2. MS in Pure or Applied Mathematics (utilizing a Directed Program of Study): This option involves completing most of the required courses in either the pure or applied master's program, with a few of the required courses replaced by the module of courses directly related to actuarial science. This option could be invoked to have more flexibility than the above Master's Degree in Financial Mathematics and is attractive for students who are not sure about their career path — particularly if they might be interested in community college level teaching. The option must be planned at the beginning of the program, and would typically be developed by the student and Dr. Paris, in association with the Associate Chairs of Mathematics, Professors Bettye Anne Case and Steven Bellenot.


CONTACTS: Mr. Josh Bowen is the departmental academic advisor, and for beginning as a special student or for the degree options you should write her first: advisor@math.fsu.edu. For the graduate options, you will be put in contact with Dr. Paris and/or Dr. Bettye Anne Case, the Associate Chair of Graduate Studies.

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Actuarial Program Requirements

If you want to become an actuary, then you are well advised to complete a curriculum which supports requirements of the Society of Actuaries and Casualty Actuarial Society (see www.BeAnActuary.org).


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State Common Prerequisites for Actuarial Science* (22 hr.)

Florida students may take these courses at FSU or in a Community College and are set by a statewide board. A student may be classified with the Actuarial Science major code 116820 as soon as MAC 2311 and two other courses on this list have been completed. Students should ask for this major code as early as possible.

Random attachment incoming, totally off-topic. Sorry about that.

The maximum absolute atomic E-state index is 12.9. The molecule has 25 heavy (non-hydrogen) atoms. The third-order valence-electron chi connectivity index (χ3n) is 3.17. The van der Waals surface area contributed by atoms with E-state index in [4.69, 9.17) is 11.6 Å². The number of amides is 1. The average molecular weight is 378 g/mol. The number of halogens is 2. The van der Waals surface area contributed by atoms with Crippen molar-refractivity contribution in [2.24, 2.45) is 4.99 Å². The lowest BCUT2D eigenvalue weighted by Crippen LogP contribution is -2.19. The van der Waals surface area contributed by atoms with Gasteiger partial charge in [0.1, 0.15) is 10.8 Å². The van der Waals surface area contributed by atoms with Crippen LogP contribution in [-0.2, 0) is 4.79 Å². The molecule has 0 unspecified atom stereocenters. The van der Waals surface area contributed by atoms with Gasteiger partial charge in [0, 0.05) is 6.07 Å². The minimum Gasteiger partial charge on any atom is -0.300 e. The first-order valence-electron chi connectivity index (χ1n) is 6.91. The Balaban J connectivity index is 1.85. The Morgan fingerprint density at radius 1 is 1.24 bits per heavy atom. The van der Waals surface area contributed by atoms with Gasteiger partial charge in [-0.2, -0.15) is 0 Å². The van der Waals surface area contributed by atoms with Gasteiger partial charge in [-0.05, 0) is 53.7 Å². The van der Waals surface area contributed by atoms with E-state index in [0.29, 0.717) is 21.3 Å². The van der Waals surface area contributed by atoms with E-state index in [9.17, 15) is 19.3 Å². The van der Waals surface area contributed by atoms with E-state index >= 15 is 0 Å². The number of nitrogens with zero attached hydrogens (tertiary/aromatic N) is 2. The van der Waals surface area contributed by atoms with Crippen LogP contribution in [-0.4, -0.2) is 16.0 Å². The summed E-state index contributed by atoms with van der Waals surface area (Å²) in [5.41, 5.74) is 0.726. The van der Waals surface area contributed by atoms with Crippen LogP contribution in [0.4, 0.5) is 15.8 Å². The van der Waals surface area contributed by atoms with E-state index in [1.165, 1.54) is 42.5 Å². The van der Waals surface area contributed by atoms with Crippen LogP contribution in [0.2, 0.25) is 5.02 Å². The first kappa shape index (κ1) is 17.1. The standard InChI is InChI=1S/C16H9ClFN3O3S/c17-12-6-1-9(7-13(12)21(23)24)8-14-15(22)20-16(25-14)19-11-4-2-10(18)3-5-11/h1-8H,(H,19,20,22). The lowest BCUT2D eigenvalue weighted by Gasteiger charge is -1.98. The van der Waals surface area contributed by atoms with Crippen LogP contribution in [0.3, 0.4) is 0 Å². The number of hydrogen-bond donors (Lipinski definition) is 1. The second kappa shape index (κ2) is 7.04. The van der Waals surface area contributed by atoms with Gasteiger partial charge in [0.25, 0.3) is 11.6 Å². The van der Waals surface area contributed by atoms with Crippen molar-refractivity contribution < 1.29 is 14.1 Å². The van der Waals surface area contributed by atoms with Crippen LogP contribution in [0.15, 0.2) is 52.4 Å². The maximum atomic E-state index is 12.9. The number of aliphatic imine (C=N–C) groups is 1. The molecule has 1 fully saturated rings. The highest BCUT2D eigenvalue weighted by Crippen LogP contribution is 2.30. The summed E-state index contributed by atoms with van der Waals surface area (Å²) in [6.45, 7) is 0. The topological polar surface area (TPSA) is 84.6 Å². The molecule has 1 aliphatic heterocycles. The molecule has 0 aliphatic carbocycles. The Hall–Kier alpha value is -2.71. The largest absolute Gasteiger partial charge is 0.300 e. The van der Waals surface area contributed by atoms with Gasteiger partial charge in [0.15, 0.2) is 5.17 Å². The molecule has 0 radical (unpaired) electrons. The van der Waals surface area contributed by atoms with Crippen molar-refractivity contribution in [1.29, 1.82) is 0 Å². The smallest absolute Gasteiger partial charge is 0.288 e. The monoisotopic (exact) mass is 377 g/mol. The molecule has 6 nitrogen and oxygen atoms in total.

MAC 2311 (4) Calculus I
MAC 2312 (4) Calculus II
MAC 2313 (5) Calculus III
C++ (3) C++ Programming (or unless C++ is exempted, then MAD 3703 or JAVA may be taken.)
ECO 2013 (3) Economics of the National Economy
** ECO 2023 (3) Economics Price System

* The community college transfer student may also be able to complete some of the courses listed below before entering FSU; in particular, STA 2122, MAP 2302, and ACG 2021 are advised if available.

** Some students who have been strong in ECO 2013 may go directly to ECO 4101. This is not generally recommended but it may help students who come to the Actuarial Science program late and have already satisfied their Social Science liberal studies with another course than Economics; ask the Academic Advisor in Mathematics for details.


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Upper Division and Specialized Requirements (beyond Prerequisites)


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Required Mathematics & Statistics (17 hr)
     MAP 4170 (4) Introduction to Actuarial Mathematics
     MAP 4175 (4) Actuarial Models
     MAT 4930r (4 1-hr repetitions) Actuarial Applications